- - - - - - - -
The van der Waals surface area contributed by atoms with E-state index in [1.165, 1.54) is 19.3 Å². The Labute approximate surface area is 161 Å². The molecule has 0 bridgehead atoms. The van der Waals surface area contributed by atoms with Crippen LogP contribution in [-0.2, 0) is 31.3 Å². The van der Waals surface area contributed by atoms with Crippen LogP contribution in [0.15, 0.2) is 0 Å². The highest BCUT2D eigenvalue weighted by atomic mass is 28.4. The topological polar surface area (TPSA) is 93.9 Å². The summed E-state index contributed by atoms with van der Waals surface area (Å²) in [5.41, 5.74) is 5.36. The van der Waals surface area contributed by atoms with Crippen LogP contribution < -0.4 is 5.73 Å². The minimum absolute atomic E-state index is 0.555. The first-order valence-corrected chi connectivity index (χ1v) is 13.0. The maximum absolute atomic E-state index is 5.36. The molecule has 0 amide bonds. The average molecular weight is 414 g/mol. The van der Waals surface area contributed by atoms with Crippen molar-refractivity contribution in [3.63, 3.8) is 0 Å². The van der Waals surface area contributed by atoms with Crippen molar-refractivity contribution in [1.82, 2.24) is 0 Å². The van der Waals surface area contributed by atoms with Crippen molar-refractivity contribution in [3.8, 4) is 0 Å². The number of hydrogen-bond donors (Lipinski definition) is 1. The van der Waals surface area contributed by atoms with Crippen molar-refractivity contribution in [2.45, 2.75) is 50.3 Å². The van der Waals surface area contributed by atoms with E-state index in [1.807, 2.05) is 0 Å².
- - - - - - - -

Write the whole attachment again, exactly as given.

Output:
The van der Waals surface area contributed by atoms with E-state index in [1.165, 1.54) is 19.3 Å². The Labute approximate surface area is 161 Å². The molecule has 0 bridgehead atoms. The van der Waals surface area contributed by atoms with Crippen LogP contribution in [-0.2, 0) is 31.3 Å². The van der Waals surface area contributed by atoms with Crippen LogP contribution in [0.15, 0.2) is 0 Å². The highest BCUT2D eigenvalue weighted by atomic mass is 28.4. The topological polar surface area (TPSA) is 93.9 Å². The summed E-state index contributed by atoms with van der Waals surface area (Å²) in [5.41, 5.74) is 5.36. The van der Waals surface area contributed by atoms with Crippen LogP contribution < -0.4 is 5.73 Å². The minimum absolute atomic E-state index is 0.555. The first-order valence-corrected chi connectivity index (χ1v) is 13.0. The maximum absolute atomic E-state index is 5.36. The molecule has 0 amide bonds. The average molecular weight is 414 g/mol. The van der Waals surface area contributed by atoms with Crippen molar-refractivity contribution in [3.63, 3.8) is 0 Å². The van der Waals surface area contributed by atoms with Crippen molar-refractivity contribution in [1.82, 2.24) is 0 Å². The van der Waals surface area contributed by atoms with Crippen molar-refractivity contribution in [3.8, 4) is 0 Å². The number of hydrogen-bond donors (Lipinski definition) is 1. The van der Waals surface area contributed by atoms with Crippen molar-refractivity contribution in [2.45, 2.75) is 50.3 Å². The van der Waals surface area contributed by atoms with E-state index in [1.807, 2.05) is 0 Å².